Dynamic Chiropractic – March 13, 1992, Vol. 10, Issue 06

Some of the Basics

By Richard Tyler, DC
Without a doubt one of the most difficult enterprises in the scheme of human endeavor is to be a member of the healing arts. Each profession battles for "turf" supremacy: The allopaths want everything; dentists, the teeth; optometrists, the eyes; and chiropractors -- everything -- through the spine.

Our biggest problem is the "turf" battle within our profession. As I've stated so many times, when have you heard of such philosophical nonsense as a fight within the dental profession as to whether they should only be allowed to work on molars or incisors? Or optometrists who feel that only the left eye should be within the purview of their practice? Absurd? Of course. Yet we have our historic straight/mixer conflict and within even that we have "quack battles" over ways to adjust and even which specific vertebra needs adjusting. Differences of opinion are okay, but we in chiropractic take differences to a greater dimension by calling others "quacks" for not agreeing or not practicing chiropracTIC the way a chosen few determine it should be.

Add to this our professional enemies in medicine and physical therapy and our legislative enemies; it's a wonder we have offices to go to on Monday.

Yet with it all, we not only survive but thrive. Like most other endeavors, if the seed of truth is within, something it will grow.

As we've heard so many times, chiropractic is the largest of the drugless healing arts, the second largest overall and one of the fastest growing. Since the preponderance of practitioners in the profession are mixers, the public has become accustomed to more than just adjustive procedures. Quite often they will ask the chiropractic physician about such diverse subjects as exercise and nutrition, recognizing a presumed expertise in diverse areas of conservative care.

If the preceding is true, that we are the largest and most effective alternative to allopathic medicine, then it seems to be our duty to offer to an expectant public everything that has been proven conservative, safe, and viable.

One of the closest modalities to fulfill the preceding is homeopathy. Along with chiropractic, homeopathy is one of the fastest growing of all the conservative health alternatives. You would think we would jump at the opportunity to more dimensionally serve the welfare of our patients. Instead, in true chiropractic fashion, we procrastinate as opportunities sink into the quicksand of indecision.

Never before has such an opportunity to expand our therapeutic horizons been presented. Yet, when the chance to learn about homeopathy is given, we have to think about it, and then think about it some more, and some more, and some more.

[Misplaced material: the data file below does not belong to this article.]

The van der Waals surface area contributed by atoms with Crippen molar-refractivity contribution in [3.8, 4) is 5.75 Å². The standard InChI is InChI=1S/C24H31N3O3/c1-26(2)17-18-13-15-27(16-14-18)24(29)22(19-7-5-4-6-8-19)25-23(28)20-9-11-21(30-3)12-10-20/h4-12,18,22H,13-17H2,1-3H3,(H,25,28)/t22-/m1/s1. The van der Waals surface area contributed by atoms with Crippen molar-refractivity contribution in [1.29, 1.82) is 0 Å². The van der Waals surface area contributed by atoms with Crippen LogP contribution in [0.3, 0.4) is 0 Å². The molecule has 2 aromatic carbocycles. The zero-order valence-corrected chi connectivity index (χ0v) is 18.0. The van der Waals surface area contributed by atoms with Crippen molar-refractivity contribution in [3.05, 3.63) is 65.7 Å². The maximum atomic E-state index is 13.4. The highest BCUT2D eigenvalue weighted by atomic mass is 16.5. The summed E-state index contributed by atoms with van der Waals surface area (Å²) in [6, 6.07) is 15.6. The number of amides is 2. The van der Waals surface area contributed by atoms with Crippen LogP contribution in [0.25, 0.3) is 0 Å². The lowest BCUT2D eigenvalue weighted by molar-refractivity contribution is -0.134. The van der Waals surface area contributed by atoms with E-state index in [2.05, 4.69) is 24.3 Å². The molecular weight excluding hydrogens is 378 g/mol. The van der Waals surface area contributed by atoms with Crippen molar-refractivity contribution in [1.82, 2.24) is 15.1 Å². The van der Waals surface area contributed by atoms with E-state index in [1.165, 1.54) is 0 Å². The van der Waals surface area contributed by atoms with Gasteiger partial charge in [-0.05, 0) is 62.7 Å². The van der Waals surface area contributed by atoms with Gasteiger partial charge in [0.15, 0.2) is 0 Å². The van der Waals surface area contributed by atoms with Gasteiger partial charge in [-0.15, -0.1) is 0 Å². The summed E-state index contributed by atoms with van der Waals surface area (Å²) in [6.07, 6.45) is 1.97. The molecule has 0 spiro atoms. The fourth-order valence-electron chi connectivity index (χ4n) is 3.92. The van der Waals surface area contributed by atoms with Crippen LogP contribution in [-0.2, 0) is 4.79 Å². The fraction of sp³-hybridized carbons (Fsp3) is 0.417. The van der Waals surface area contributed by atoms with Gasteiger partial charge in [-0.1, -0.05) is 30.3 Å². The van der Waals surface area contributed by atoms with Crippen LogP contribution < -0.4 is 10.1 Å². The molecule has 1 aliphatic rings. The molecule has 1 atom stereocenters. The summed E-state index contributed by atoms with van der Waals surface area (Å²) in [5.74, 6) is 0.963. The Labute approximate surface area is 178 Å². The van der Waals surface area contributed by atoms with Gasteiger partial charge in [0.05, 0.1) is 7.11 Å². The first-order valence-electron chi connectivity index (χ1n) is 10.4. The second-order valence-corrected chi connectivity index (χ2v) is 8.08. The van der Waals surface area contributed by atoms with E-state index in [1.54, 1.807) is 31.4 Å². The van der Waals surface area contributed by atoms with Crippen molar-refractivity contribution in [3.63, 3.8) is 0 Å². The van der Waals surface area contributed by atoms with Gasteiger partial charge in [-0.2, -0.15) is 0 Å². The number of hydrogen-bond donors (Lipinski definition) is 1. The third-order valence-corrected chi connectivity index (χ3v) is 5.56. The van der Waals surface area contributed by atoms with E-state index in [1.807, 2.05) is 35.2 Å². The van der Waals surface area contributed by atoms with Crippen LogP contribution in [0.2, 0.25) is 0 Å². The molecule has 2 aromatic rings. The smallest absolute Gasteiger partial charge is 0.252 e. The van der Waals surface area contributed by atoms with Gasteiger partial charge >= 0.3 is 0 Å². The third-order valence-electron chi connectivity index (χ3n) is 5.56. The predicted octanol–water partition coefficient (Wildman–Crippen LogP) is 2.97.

Recently, a bright young medical practitioner who has made many contributions to homeopathic literature offered a seminar in California. Once this was discovered, a self-proclaimed group of chiropractic homeopathic experts (of course) decided (naturally) to make waves by challenging the right of anyone but their little club to decide what should be taught and who should teach it. They seemed not to care about the genuine welfare of homeopathy in chiropractic, just who governed the territory.

They didn't have to worry. The course was canceled because of apathy. All that anyone who inquired about the seminar wanted to know was, "Can I get relicensing credit?" Who cared if they learned something? They would rather fall asleep during a discourse on insurance proceedings than be exposed to a dynamic form of therapy that could change the welfare of not only their patients but their practices as well.

It is my personal conviction that once enough chiropractors have been exposed to homeopathy they will see the natural synergism between it and chiropractic. It will enter their practice concepts with a natural grace.

Let's expose you now to some of these basic concepts and see if they aren't things that could become important to your practice.

Homeopathy works by and on the theory that healing takes place from within outward, from above downward, from the more important to the less important organs, and in the reverse order of their appearance. Sound somewhat familiar? It also works with naturally occurring substances.

Homeopathy doesn't claim to cure, rather to enhance the body's natural defense mechanism.

It does this by "listening" to the body and then attempting to create an environment within it to cure itself by interpreting what it says.

It doesn't treat the symptoms, for they are just the "voices" the body uses to communicate. Rather, it attempts to address the cause of the pathological process.

Homeopathy is safe. Homeopathy is effective. Homeopathy is inexpensive.

Homeopathy is the true synergist to any form of natural health care. Yet, we still stand digging our professional toe in the sand wondering whether we should take this powerful natural modality under the chiropractic umbrella.

This indecision is manifest because of laziness, fear, and stupidity. Laziness because who wants to be bothered with doing more when so many have "in and out" practices? Fear because we're constantly being informed that we can do so little, and who wants to take on added responsibilities anyway? And stupidity because some in the profession believe that all thought stopped when B.J. Palmer put down his pen.

Personally I reject the preceding for I believe that in the long run intelligent and informed young men and women will demand that common sense and the honest desire to help their patients must prevail.

And this will all happen from above down and inside out.



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